It is much easier to Flag than to provide a solution... that take time and efforth.

I hope I'm wrong and it was just bad luck, still my impression is that most SF veterans are bulling lower score users, something that you will not find on stackoverflow.

share
6  
All of the moderators on Server Fault are quite intelligent. At least the mods refrain from publicly insulting people they don't know. We almost always provide feedback, and it's almost always ignored. Trying to goad people into providing answers with "prove me wrong" is childish. Provide a question that make people want to answer and you'll find plenty of people willing to step up. Server Fault is not "Helpdesk for the Internet", which is apparently what you treat it as. It is for and by Administrative IT Pros. –  Chris S Jul 18 '13 at 15:46
    
I was not questioning the intelligence, only the approaches. Over the last 2-3 years I got lots of close votes or comment complaining about off-topic. This happened only on SF, not on the other sites. –  sorin Jul 18 '13 at 16:14
    
Regarding feedback: in 2/3 cases I observed closing votes in less than 2 hours from the original posting. In most cases a questions could be updated to better fit the recomandations. Still, if you close the question before allowing the author to update the question, you will end-up frustrating a user and giving a less than desired overall experience. –  sorin Jul 18 '13 at 16:19
    
I am just wondering why this happened to me only on SE and not on the other sites. While on the other sites, where most people were kind to provide answers or even partial insigh when they didn't have an answer, here I oversered more some kind of agressive policing practice. –  sorin Jul 18 '13 at 16:19
5  
@SorinSbarnea - with regards to your question which got closed. You have to understand - the target users of SF are the very people who are responsible for implementing and maintaining the exact restrictions you were trying to circumvent. Even if you have a business need for that, it's still inappropriate to circumvent policy, and you won't be getting any help from us in doing so. –  EEAA Jul 18 '13 at 16:40
    
@EEAA Nobody said that this would be agains any policy. Passing a Firewall is not a crime, unless there a policy that forbids you from doing this. Firewall are in place for different reasons, not to block everyone but usually specific usages and especially to assure security breaches. While you can expect that using something la TeamViewer by a normal user could be dangereus (as could provide a new point of entrance for someone), you cannot say the same about people that do need to use it for providing support for others from outside (outgoing access). –  sorin Jul 18 '13 at 17:27
4  
@SorinSbarnea - No one said this was a crime. There are firewall restrictions in place that prohibit the traffic. By definition, it's against policy. Again, request a firewall rule exemption if you have a business case for this. Then you don't need to worry about getting around the firewall rules. –  EEAA Jul 18 '13 at 18:02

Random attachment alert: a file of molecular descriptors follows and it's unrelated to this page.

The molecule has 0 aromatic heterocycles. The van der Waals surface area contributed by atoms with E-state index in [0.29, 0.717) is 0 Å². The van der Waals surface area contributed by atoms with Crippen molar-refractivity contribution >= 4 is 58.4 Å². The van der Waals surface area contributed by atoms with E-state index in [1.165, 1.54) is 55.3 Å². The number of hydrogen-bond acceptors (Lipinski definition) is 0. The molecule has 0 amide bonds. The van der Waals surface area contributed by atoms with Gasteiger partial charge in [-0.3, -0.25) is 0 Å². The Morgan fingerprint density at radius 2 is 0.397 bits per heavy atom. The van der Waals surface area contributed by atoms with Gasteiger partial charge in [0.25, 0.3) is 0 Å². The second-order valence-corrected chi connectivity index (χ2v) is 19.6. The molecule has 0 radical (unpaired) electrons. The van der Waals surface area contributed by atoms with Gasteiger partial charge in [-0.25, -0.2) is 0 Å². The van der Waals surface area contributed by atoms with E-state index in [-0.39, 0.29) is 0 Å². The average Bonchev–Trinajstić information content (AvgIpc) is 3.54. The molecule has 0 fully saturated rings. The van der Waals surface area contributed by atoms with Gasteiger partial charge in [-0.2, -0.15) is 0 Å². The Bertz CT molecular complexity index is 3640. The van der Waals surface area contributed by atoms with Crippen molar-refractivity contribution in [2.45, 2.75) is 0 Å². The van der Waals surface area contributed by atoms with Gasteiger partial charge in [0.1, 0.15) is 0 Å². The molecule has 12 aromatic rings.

3  
I don't know how "instead of using their brains" can be anything but questioning intelligence. Over the last 2-3 year you've asked a lot of borderline off-topic Questions, so getting many close votes and complaints seems appropriate. SF has a limited audience, most SE sites do not. Also, this is SF, we're part of SE, but you really can't use those acronyms interchangeable. We like to close Questions that are off-topic quickly, 2 hours seems rather slow to me. –  Chris S Jul 18 '13 at 20:07
4  
"In most cases a questions could be updated to better fit the recomandations" - the author rarely does. Anyone can edit a closed/on-hold question, and flag to have it re-opened. I have left thousands of comments stating that. I have received less than a dozen flags though. If the author isn't willing to put minimal effort into making their question acceptable: 1. they will likely never contribute to the community as a whole (either in asking good question or giving good answers). 2. expecting people to put more effort the solution than the OP did the Question is unfair to our contributors. –  Chris S Jul 18 '13 at 20:10
    
Calling the opps of Server Fault bullies is like calling the sky blue. –  Evan Carroll Sep 9 '13 at 3:44

I've long been of a strong proponent of compulsory voting. I really think that may very well be the best solution to this problem.

So what should happen? If this site had even minor amount of foreplanning, this is how it would look: one of the answers gets chosen at random from the pool of available answers, the rest of the answers should be blurred out á la ExpertsExchange.com. It works for them reasonably well. However, rather than requiring monetary payment, you should have to vote on the answer that you have been presented. That should be your payment for the answer. Then another answer could be chosen at random and presented to the user. This process can be repeated until the user finds an answer that works for them, or until they've exhausted all of the answers.

This formula yields a best case scenario of all of the answers being voted upon, and a worse-case scenario of N-1 answers voted on.

Brazil does the same for neo-liberal politicians. Every year a handful of politicians are presented to the population, and they have to vote on one of them before they can express dissatisfaction in time to vote on the next politician. The system seems to work for them.

share

You must log in to answer this question.

Not the answer you're looking for? Browse other questions tagged .